Introductory Board Games on 630 CHED

Introductory Board Games on 630 CHED

Brian had the chance to chat with Courtney Theriault from Midday on 630 CHED about popular board games to give as gifts, play with your spouse or family, and beginner recommendations for getting into board gaming! Listen now: 


Courtney: We are deep into the throes of the Christmas gift buying season and board games are certainly going to be a popular item underneath the tree. But what if you don't want to buy the Squid Game edition of Monopoly or 38 different variation on Clue - you're looking for something unique or original and of course, most importantly, fun. Well, our next guest Brian Flowers, the owner of the Table Top Cafe might have the answer to your game conundrum. Thank you for coming in and bringing me all these gifts by the way. I get to take all these board games home, right?

Brian: Maybe one of them, I dunno about all of them.

Courtney: But yeah, so this is fascinating to me. Because I was introduced to the real world of gaming a few years ago. My first game was the into that realm was The Settlers of Catan. And that seems like child's play almost in retrospect to some of them. The evolution of board games has really seemed, to me anyway, to have really taken off in the last few years.

Brian: Yeah, absolutely. They're just much more inclusive and clean cut. They're well designed things that don't take four hours unless you want them to.

Courtney: There you go. Now you've brought in some of the greatest hits of 2023 or of recent years to kind of give the folks at home a sense as to what is popular. And I'm looking at big boxes, I'm looking at small boxes, I'm looking at a tub of what looks like little fuzzy balls. No shortage of variety here.

Brian: Yeah, the Fuzzies is the one you're looking at. It's like soft Jenga. You're using little cotton balls, you got to pull out with tweezers and just keep stacking them on top of each other. It works out great without wrecking your table.

Courtney: Okay, now are you allowed to you know, like a spit ball you allowed to like wet your fingers or..

Brian: No no, tweezers only.

Courtney: Okay, interesting. That's fascinating. Of course, the other games look a little bit more, I guess traditional, if you will. They look like I've got a couple of boxes here that look like they have actual boards in them. Some card boxes, what are these two board games?

Brian: I've got Cascadia and Dorf Romantik, which is quite a strange name, but they're hexagon based games. So you keep adding little tiles to your board. They both won, Dorf won this year for Game of the Year and Cascadia won last year. And you're building little chunks of land using tiles.

Courtney: Interesting. I know they don't just hand out the Pegasus Spiel to any little game.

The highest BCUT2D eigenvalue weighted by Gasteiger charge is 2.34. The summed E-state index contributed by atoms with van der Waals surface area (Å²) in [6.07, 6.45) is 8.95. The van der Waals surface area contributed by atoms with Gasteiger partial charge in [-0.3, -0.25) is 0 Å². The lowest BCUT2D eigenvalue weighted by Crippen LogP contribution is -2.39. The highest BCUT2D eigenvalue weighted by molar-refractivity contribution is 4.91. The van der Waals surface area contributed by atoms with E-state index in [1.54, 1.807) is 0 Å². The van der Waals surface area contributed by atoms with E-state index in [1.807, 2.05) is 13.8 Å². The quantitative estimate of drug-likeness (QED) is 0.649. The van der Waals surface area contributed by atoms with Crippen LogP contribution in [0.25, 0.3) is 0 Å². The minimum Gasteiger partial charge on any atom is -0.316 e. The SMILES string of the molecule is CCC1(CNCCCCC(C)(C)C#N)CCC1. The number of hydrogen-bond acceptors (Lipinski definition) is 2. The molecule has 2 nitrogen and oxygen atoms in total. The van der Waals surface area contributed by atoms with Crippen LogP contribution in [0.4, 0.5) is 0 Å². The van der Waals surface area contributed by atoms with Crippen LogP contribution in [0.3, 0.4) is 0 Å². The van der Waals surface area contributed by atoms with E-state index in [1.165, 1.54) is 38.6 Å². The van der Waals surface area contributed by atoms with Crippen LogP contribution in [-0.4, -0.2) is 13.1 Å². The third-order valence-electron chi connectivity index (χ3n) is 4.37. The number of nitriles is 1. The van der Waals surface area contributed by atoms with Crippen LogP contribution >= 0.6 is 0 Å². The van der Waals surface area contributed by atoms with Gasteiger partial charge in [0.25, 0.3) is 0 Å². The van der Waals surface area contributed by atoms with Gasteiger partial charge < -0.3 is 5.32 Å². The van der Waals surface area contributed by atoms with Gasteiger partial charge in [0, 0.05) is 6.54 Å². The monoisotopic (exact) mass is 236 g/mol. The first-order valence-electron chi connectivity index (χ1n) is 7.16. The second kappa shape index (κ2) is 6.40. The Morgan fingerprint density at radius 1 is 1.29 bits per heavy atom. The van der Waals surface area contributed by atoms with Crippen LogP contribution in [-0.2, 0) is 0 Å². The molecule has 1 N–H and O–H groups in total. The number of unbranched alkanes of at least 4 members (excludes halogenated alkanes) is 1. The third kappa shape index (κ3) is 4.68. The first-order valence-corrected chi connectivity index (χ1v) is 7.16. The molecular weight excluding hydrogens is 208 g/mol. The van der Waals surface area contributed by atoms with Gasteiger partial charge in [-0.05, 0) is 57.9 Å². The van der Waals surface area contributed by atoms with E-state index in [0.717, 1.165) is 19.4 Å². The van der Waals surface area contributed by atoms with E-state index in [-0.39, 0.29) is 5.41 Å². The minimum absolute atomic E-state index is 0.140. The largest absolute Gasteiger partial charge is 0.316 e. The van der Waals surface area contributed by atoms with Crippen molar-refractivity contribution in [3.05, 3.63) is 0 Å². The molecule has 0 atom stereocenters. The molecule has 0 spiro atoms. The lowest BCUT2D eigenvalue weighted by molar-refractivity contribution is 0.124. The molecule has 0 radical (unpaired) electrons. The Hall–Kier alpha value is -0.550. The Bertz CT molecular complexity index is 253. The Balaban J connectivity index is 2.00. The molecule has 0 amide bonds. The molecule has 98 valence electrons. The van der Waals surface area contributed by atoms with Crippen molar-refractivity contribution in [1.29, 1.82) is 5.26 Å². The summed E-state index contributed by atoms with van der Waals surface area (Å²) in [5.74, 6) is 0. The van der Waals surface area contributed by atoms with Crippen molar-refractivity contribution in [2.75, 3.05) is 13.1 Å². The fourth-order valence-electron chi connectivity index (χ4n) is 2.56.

Brian: No, no.

Courtney: And, of course, we're also looking at some of the card games here is what I'm assuming I'm looking at here in these smaller boxes. Talk to us a little bit about these ones right here.

Brian: Yeah, some of these have been out for a little while. But Bandido is you're all working together. So it's a cooperative game, which is kind of rare, where you're trying to trap a little bandit by playing cards to enclose his little maze. And Scout is the best card game I've seen. If anyone's played Wizard, you're playing cards from your hand, but you can't change the order of the cards in your hand. You have to strategically play the right ones at the right time.

Courtney: Interesting. You can't just shuffle them along the way.

Brian: No, you got to rummy them. So you want to get a long straight? You got to make sure you plan for it ahead of time.

Courtney: I was asking about the notion of a two player game because my wife and I, we love two player games. Some have been hits, some have been misses. And you've got one in front of me that you swear is a solid guaranteed winner if I were to bring it into the household.

Brian: Yeah, there's a couple of them called Next Station. This one's Next Station Tokyo. So you're making the subway lines of Tokyo using pencil crayons. So you're passing the crayons back and forth. And each time you get a certain color, that's the line you're working on.

Courtney: Okay, so we've got fuzzy balls, we've got pencil crayons, this is definitely a lot different than a Monopoly board. You know, I know folks are probably intrigued by some of these game premises that we've been mentioning here today, but perhaps might feel a little overwhelmed that, you know, is this game going to be something I can pick up easily? Or is this something that, you know, I'm going to take a look at a 40 page instruction manual and just, you know, be done within 30 seconds.

Brian: Yeah, most of the ones that are brought today are much more introductory. You can get some very complicated ones, but we're not going to talk about those today. We can show you how to play them at the cafe, so if you want to come check them out, we have them all open.

Courtney: And there you go. You've got hundreds of games there I would assume.

Brian: 780. Around there?